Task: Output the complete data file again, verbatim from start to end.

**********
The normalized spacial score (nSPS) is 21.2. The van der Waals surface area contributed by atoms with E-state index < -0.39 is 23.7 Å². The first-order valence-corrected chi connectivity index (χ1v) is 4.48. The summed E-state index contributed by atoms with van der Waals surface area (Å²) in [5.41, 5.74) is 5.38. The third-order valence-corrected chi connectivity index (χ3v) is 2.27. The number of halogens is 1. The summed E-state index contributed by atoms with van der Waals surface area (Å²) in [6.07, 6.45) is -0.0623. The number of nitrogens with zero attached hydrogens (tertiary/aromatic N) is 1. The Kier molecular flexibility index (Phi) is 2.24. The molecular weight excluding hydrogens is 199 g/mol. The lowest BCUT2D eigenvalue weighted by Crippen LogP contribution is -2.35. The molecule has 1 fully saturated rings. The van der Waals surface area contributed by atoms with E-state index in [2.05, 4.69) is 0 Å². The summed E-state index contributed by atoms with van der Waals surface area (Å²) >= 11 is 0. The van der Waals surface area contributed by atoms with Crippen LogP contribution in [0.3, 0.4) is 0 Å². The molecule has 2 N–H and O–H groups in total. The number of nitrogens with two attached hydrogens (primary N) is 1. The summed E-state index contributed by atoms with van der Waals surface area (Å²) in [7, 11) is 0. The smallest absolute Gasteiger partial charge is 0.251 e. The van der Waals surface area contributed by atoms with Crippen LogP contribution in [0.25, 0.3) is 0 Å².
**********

The normalized spacial score (nSPS) is 21.2. The van der Waals surface area contributed by atoms with E-state index < -0.39 is 23.7 Å². The first-order valence-corrected chi connectivity index (χ1v) is 4.48. The summed E-state index contributed by atoms with van der Waals surface area (Å²) in [5.41, 5.74) is 5.38. The third-order valence-corrected chi connectivity index (χ3v) is 2.27. The number of halogens is 1. The summed E-state index contributed by atoms with van der Waals surface area (Å²) in [6.07, 6.45) is -0.0623. The number of nitrogens with zero attached hydrogens (tertiary/aromatic N) is 1. The Kier molecular flexibility index (Phi) is 2.24. The molecular weight excluding hydrogens is 199 g/mol. The lowest BCUT2D eigenvalue weighted by Crippen LogP contribution is -2.35. The molecule has 1 fully saturated rings. The van der Waals surface area contributed by atoms with E-state index in [2.05, 4.69) is 0 Å². The summed E-state index contributed by atoms with van der Waals surface area (Å²) >= 11 is 0. The van der Waals surface area contributed by atoms with Crippen LogP contribution in [0.3, 0.4) is 0 Å². The molecule has 2 N–H and O–H groups in total. The number of nitrogens with two attached hydrogens (primary N) is 1. The summed E-state index contributed by atoms with van der Waals surface area (Å²) in [7, 11) is 0. The smallest absolute Gasteiger partial charge is 0.251 e. The van der Waals surface area contributed by atoms with Crippen LogP contribution in [0.25, 0.3) is 0 Å².